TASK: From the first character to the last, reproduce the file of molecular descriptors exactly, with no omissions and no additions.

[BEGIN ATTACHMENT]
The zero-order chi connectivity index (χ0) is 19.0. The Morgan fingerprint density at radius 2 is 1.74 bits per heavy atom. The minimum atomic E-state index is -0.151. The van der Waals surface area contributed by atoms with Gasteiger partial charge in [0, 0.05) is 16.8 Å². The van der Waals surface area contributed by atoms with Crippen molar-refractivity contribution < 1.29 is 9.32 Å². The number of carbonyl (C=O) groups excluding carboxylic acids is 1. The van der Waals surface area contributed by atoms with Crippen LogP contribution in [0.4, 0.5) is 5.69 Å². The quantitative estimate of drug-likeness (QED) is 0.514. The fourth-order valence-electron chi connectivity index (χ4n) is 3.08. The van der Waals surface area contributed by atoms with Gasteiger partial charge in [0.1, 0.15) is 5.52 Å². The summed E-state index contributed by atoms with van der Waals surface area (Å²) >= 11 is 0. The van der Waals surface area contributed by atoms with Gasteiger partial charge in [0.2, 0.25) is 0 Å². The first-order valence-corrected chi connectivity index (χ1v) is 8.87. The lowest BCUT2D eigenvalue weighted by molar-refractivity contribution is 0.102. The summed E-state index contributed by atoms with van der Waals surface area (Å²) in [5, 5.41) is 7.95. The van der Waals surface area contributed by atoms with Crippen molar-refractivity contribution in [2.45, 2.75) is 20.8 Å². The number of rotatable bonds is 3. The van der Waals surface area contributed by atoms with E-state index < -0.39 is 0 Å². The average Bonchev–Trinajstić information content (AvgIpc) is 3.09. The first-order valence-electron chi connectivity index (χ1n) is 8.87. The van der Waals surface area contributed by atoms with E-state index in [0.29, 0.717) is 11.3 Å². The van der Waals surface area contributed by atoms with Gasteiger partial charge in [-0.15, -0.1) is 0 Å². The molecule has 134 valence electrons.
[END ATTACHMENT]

The zero-order chi connectivity index (χ0) is 19.0. The Morgan fingerprint density at radius 2 is 1.74 bits per heavy atom. The minimum atomic E-state index is -0.151. The van der Waals surface area contributed by atoms with Gasteiger partial charge in [0, 0.05) is 16.8 Å². The van der Waals surface area contributed by atoms with Crippen molar-refractivity contribution < 1.29 is 9.32 Å². The number of carbonyl (C=O) groups excluding carboxylic acids is 1. The van der Waals surface area contributed by atoms with Crippen LogP contribution in [0.4, 0.5) is 5.69 Å². The quantitative estimate of drug-likeness (QED) is 0.514. The fourth-order valence-electron chi connectivity index (χ4n) is 3.08. The van der Waals surface area contributed by atoms with Gasteiger partial charge in [0.1, 0.15) is 5.52 Å². The summed E-state index contributed by atoms with van der Waals surface area (Å²) >= 11 is 0. The van der Waals surface area contributed by atoms with Gasteiger partial charge in [0.2, 0.25) is 0 Å². The first-order valence-corrected chi connectivity index (χ1v) is 8.87. The lowest BCUT2D eigenvalue weighted by molar-refractivity contribution is 0.102. The summed E-state index contributed by atoms with van der Waals surface area (Å²) in [5, 5.41) is 7.95. The van der Waals surface area contributed by atoms with Crippen molar-refractivity contribution in [2.45, 2.75) is 20.8 Å². The number of rotatable bonds is 3. The van der Waals surface area contributed by atoms with E-state index < -0.39 is 0 Å². The average Bonchev–Trinajstić information content (AvgIpc) is 3.09. The first-order valence-electron chi connectivity index (χ1n) is 8.87. The van der Waals surface area contributed by atoms with E-state index in [0.29, 0.717) is 11.3 Å². The van der Waals surface area contributed by atoms with Gasteiger partial charge in [-0.15, -0.1) is 0 Å². The molecule has 134 valence electrons.